Father Pizzaballa, new Apostolic Administrator: “We want to look to the future of our Church with confidence and with hope”
INTERVIEW – Newly appointed as Apostolic Administrator of the Latin Patriarchate by Pope Francis on June, 24, 2016, Father Pierbattista Pizzaballa, who was Custos of the Holy Land for 12 years, evokes the surprise of his nomination and the challenges of his new mission.
In what state of mind did you receive your appointment for this sensitive and important task entrusted to you? How do you envision your new mission?
I came to know of this nomination with great surprise and amazement. I had in mind that at least for a while, I would be away from the Holy Land. Rather to my surprise I was called back to serve the rich and dynamic Latin Patriarchate, and I will try to learn from a new perspective.
How could I express to the Holy See’s higher authorities of my trepidation and concern, because they are aware of my personal limitations. They are also well aware that many people will ask many questions.
I will try to keep everything in my heart, to try to understand how to nurture the life of the Church in this particular circumstance.
At the same time I am also aware that I have to overcome my fears and my complexes. As St. Paul says, (2 Cor 12: 9-10) “I will rather boast most gladly of my weaknesses, in order that the power of Christ may dwell with me…. for when I am weak, then I am strong.”
What are the first words you would like to address to the faithful of the Latin Christian community in the Holy Land?
Hope, faith, courage. We want to look to the future of our Church with confidence and with hope, certain that the Lord sustains and accompanies us. We must and we want to be a Church that enters dialogue with all in a Land torn by divisions of all kinds, and to be a small sign of unity.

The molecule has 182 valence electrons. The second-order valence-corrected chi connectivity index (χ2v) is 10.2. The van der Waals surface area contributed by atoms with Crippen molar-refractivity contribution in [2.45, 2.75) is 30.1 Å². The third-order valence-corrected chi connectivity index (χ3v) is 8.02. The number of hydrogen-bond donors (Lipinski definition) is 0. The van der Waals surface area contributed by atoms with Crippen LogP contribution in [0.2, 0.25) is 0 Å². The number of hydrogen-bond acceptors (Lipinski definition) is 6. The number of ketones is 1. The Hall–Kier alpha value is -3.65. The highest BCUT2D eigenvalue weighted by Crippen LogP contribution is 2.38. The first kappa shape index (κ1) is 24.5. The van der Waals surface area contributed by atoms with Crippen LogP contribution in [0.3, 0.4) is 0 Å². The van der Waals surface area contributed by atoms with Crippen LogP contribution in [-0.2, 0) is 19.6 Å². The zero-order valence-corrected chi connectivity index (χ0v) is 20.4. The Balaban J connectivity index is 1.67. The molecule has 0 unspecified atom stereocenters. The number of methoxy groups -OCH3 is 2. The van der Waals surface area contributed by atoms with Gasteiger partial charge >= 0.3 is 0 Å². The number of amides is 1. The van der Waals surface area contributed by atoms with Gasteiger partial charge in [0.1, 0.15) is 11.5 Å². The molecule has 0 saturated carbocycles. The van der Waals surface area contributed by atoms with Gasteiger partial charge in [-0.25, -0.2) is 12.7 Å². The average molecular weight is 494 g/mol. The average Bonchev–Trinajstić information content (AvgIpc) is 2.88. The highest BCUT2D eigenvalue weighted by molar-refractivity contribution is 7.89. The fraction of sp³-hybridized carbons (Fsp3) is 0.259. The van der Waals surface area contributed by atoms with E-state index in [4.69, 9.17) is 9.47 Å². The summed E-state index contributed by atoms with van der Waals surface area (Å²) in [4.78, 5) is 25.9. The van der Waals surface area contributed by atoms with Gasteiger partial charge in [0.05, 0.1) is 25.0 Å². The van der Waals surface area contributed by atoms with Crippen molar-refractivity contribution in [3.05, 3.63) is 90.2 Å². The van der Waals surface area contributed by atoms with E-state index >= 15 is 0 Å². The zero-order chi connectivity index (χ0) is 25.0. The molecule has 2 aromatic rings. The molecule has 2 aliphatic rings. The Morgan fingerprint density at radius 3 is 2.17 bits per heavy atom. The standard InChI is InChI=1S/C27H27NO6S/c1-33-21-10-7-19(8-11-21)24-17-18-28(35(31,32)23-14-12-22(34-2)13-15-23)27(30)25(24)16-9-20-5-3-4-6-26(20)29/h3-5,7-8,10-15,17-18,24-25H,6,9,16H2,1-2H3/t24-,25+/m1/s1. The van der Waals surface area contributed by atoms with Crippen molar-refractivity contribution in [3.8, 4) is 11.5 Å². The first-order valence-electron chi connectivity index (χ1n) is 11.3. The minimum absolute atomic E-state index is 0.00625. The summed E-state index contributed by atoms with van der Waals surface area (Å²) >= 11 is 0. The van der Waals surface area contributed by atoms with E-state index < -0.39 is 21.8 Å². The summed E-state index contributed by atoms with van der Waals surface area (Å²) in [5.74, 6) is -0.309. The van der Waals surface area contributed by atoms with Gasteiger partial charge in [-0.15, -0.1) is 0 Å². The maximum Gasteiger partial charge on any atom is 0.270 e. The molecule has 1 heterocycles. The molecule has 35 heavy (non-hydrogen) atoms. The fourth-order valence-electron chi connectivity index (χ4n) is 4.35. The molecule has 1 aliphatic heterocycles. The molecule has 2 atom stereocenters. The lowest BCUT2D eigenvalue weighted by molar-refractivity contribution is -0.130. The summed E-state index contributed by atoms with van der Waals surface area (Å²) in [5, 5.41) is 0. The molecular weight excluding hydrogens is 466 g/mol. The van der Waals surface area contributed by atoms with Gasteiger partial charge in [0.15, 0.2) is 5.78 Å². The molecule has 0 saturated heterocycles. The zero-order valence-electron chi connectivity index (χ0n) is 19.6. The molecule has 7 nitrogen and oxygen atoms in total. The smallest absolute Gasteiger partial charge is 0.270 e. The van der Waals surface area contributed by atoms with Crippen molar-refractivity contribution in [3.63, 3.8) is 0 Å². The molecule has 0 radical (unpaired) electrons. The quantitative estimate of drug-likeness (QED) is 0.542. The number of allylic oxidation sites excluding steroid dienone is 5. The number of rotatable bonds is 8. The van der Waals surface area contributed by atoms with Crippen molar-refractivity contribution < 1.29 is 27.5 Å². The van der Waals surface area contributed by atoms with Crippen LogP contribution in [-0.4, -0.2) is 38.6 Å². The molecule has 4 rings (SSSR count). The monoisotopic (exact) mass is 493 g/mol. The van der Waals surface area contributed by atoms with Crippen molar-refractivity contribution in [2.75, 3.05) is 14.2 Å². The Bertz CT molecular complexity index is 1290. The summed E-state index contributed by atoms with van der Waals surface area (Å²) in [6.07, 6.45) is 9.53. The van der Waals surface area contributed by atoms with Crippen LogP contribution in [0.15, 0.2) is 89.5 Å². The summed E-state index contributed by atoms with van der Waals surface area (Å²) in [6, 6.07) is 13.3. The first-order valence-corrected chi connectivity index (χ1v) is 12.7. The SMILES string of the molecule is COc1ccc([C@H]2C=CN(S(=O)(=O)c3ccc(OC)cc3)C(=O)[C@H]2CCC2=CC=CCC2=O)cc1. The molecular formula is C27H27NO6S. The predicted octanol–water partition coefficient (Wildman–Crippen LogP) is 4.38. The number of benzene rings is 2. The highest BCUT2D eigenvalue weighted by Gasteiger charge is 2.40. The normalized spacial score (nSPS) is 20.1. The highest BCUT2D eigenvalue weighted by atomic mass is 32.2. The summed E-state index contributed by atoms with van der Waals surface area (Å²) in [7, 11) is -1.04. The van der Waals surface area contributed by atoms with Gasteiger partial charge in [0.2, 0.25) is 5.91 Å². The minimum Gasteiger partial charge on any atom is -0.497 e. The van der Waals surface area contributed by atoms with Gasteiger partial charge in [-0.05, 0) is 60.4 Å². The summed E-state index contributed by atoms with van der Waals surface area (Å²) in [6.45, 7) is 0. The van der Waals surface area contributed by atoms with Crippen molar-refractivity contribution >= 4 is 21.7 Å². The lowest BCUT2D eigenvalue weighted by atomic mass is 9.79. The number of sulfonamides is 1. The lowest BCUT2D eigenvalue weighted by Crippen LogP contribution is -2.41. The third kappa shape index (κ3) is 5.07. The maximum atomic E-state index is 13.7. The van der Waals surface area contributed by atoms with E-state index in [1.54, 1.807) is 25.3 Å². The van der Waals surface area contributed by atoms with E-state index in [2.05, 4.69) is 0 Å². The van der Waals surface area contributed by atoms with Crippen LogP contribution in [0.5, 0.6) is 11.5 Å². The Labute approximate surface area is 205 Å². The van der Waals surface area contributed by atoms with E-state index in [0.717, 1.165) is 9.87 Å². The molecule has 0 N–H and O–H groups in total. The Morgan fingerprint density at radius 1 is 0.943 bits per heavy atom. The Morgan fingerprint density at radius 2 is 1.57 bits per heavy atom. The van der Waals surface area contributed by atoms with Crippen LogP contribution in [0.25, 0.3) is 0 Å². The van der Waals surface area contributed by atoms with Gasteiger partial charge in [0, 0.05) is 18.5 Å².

Our little fears should not become the yardstick by which we measure the life of the Church. Instead, we want to watch our portion of the Church with the eyes of the Spirit, capable of seeing life and building it even in the most difficult situations.
God needs poor instruments like us, because the greatness of His love is manifested through us.
The Church, our Church, must have an extensive breathe, that can go further beyond, always seeing “more”, and bear witness to her belonging to Jesus.
What do you think could be the most important challenges of your mandate?
It is too early to specifically define the challenges before me. I am aware that, as Administrator, I will have a limited time and must then realistically measure the service to be carried out. It is clear to me that I can do nothing by myself, but that the cooperation of the whole Church, bishops, priests and laity is a priority. I think my role is to lead the way, as John the Baptist did. I will try to quickly meet with the local clergy, the soul of the Diocese; the seminarians and the large religious presence. I will pay attention to the vastness of the diocese and its complexities, to enter into the situations with humility and respect, and together try to find ways of solution.
What is your view about the situation in the Holy Land, marked by such deep and complex conflict, and what you think is the role of the Mother Church of Jerusalem in this torn land?
As I said, in a land wounded by divisions and conflicts, the priority is to be a sign of unity among ourselves and with other Christian communities. Then, to have an open, honest and friendly dialogue with the religious communities of Muslims and Jews.
It is important to try to understand the complex situations, and not rush to make judgments; to have a heart eager to meet everyone, to work peacefully with everybody without distinction and without fear; and for justice and peace.
Aware that the solution to the problems facing the country is remote, so we want to stay in this situation with our Christian attitude: clear, without fears and wholeheartedly willing to welcome anyone.
Interview by Myriam Ambroselli